Local News

New Catholic cathedral planned for Raleigh

Posted September 7, 2011

Map Marker  Find News Near Me

— The Catholic Diocese of Raleigh plans to build a cathedral in southwest Raleigh, Bishop Michael Burbidge said Wednesday.

The 2,000-seat Holy Name of Jesus Cathedral will be on the 39-acre former site of Cardinal Gibbons High School, west of the Dorothea Dix Hospital campus between Centennial Parkway and Western Boulevard.

Burbidge said there is no time-line for construction, but officials hope to break ground by the middle of 2013. The project is expected to cost $75 million to $90 million, and he said the diocese hopes to raise at least a third of the cost before breaking ground.

Fundraising will be difficult in the slow economy, he said, but he noted the fast-growing diocese has always risen to such challenges. The diocese already has about $10 million in hand, he said.

"We're not just building a beautiful, glorious, magnificent church," he said. "We are building a vibrant campus."

The diocese has hired a Washington, D.C., architect to design the cathedral campus, which Burbidge said would host concerts of sacred music and lectures as well as liturgical services. A two-story gathering hall and a three-level underground parking garage also are planned for the campus.

Raleigh Bishop Michael Burbidge Raleigh bishop announces plans for new cathedral

Burbidge said diocesan officials have been studying the prospect of a new cathedral since late 2009. The 54-county diocese has grown by more than 40 percent since 2000, he said, and Sacred Heart Church, Raleigh's existing cathedral, is too small to accommodate increased needs.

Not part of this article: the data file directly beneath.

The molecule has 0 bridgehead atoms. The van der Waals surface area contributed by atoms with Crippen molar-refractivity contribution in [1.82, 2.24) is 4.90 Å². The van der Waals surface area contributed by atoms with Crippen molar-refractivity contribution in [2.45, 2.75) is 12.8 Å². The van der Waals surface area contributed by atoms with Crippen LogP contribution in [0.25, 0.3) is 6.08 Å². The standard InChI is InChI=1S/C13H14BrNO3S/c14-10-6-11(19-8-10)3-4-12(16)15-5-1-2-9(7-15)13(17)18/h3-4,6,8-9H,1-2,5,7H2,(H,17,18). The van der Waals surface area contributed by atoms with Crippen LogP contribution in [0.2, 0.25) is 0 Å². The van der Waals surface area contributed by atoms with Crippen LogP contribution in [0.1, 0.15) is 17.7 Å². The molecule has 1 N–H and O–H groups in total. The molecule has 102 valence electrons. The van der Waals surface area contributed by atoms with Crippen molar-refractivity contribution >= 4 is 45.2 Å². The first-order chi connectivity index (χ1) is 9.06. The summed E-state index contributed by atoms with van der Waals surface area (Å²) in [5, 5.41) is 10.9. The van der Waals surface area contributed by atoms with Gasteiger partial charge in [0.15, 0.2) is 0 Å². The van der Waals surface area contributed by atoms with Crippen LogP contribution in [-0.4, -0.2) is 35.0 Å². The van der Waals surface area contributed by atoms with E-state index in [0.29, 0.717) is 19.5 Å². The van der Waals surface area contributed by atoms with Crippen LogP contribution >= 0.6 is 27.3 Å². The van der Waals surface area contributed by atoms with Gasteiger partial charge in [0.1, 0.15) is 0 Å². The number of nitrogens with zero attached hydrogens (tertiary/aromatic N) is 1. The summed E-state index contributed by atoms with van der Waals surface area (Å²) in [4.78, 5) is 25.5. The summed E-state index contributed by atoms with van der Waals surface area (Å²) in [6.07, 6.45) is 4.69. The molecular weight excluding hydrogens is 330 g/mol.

Officials looked at possibly locating the new cathedral downtown, he said, but there wasn't enough room there to accomplish everything they wanted to do.

The diocese owns the Cardinal Gibbons land, which is part of a 400-acre tract that Father Thomas F. Price, the “Tar Heel Apostle” and first native North Carolinian to be ordained a Catholic priest, purchased in 1897. Price established an orphanage there two years later, and he established Holy Name of Jesus Chapel there as well.

David Crabtree with Bishop Burbidge Bishop discusses transformation of Raleigh site

Sacred Heart, at the corner of Hillsborough and McDowell streets downtown, is the smallest Catholic cathedral in the continental U.S., officials said. It was built in the early 1920s and can hold only 320 people.

Burbidge said it will remain an active church once the new cathedral is built.

"Sacred Heart has a long commitment, as does this Diocese of Raleigh, of social outreach to the poor and those most in need in downtown Raleigh," he said.

The cathedral campus will help the diocese expand those outreach efforts, he said.

"I clearly understand this is a monumental, historic project," he said. "I wake up every morning and say, 'Lord, are you sure you want me to do this?' And the answer keeps coming back, 'Yes.'"

199 Comments

This story is closed for comments.

Oldest First
View all
  • JustOneGodLessThanU Sep 12, 10:19 a.m.

    These millions and MILLIONS of dollars could fund REAL research to end disease (like the Bill Gates Foundation). Insted, they will buy incense, candles & decorative hats.

    What sort of deity would want such over-the-top homage while 30,000 children starve to death every day on planet earth?

  • caitlin163 Sep 9, 8:53 a.m.